Economy unites generations
By Leslie Brody
These new housemates report sweet gratitude for family bonding as well as squabbles over toothpaste spit in the bathroom sink.
"People used their house as an ATM and maxed out on credit and have no savings to fall back on," Hughes said. "Now that we're in a recession they're in deep trouble."
'FEEL LIKE A BURDEN'
"When I live with younger people, I'm going to feel like a burden," she said. "I'll have to think about how not to take over the newspaper, TV, conversation and the bathroom."
He'll have to make safety improvements, such as putting a grab bar by the tub. Lebowitz is physically healthy but has short-term memory lapses. The Schwartzes hope her condition won't slip further and want to take care of her as long as possible.
Living with relatives is a tradition among many immigrants and poor families, but it's an unexpected twist for strivers who had established independence and were forced to give it up.
"Being 42 and living with your mom and dad isn't easy," she said. She's grateful her mother cooks dinner, but sometimes they clash on discipline. "My mom gets very mad that I let my kids sleep in bed with me," she said. "She yells at me they should be in their own rooms, but I miss them so much I want to cuddle."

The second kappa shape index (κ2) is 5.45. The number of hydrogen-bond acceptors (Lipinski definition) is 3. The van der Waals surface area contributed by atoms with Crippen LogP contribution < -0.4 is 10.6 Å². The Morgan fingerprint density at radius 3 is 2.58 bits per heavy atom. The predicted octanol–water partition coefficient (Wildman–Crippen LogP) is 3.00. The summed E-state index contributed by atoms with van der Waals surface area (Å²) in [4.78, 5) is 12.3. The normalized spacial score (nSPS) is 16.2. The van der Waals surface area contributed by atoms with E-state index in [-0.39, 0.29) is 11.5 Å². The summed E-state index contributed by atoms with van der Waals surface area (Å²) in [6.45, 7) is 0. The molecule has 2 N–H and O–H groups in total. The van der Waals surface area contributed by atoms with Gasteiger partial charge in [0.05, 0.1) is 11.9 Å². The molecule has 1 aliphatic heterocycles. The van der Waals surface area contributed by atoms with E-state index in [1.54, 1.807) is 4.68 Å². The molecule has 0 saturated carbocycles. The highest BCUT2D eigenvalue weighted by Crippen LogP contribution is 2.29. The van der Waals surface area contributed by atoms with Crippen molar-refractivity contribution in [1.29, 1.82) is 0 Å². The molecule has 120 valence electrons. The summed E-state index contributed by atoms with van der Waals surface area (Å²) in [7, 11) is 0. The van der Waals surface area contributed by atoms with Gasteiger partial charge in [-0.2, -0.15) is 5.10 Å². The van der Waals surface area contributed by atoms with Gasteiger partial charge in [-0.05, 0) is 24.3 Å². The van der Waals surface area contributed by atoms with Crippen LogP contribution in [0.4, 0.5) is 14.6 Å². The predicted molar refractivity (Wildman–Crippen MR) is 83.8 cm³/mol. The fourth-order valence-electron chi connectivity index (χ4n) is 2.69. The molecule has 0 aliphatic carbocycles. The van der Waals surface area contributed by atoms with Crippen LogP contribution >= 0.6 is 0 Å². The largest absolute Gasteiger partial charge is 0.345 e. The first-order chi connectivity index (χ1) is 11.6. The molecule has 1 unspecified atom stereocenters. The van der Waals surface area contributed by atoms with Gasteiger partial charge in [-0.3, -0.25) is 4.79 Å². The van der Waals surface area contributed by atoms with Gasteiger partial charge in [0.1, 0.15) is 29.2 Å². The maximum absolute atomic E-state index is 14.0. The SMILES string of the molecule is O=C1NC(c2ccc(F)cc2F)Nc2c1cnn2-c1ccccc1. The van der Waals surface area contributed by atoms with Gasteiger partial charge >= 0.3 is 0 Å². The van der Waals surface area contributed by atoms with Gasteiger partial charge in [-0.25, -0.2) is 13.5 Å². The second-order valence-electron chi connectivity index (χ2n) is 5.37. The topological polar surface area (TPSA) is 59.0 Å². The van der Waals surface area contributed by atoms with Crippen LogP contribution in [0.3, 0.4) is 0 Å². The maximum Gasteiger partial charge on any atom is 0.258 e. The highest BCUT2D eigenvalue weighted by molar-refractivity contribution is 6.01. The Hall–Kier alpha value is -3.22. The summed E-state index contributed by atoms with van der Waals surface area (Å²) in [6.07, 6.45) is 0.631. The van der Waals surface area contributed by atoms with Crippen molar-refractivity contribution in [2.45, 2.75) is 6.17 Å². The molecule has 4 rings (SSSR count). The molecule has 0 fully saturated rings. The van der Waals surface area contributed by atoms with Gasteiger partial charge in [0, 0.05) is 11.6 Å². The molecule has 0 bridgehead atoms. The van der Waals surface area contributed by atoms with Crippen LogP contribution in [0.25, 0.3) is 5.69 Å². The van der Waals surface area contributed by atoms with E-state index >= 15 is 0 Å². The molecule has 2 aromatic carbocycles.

There's one pure upside: Paldiel adores living with his grandchildren. "It's worth millions," he said.
Early in the 20th century, marriage was romanticized and many people believed a healthy marriage was based on nuclear families. In the past 20 years, those views have softened.
"You had more working moms and retired parents who had the health and desire to help with the kids," she said. "All these things have come together to rebuild generational ties on a much more democratic basis, out of real friendship rather than loyalty."
Her son pays "rent" by helping her market her new e-book for the "Silver Cloud Diet." She has been proud to get a firsthand glimpse at his business savvy but they both had adjusting to do.
"My house is not very big," she said. "We have periodic dust-ups — like about spitting toothpaste in the sink and not washing it up. It's the little stuff that drives you wild."
What about dating?
"Neither one of us has a sex life," his mother declared. "It's so annoying."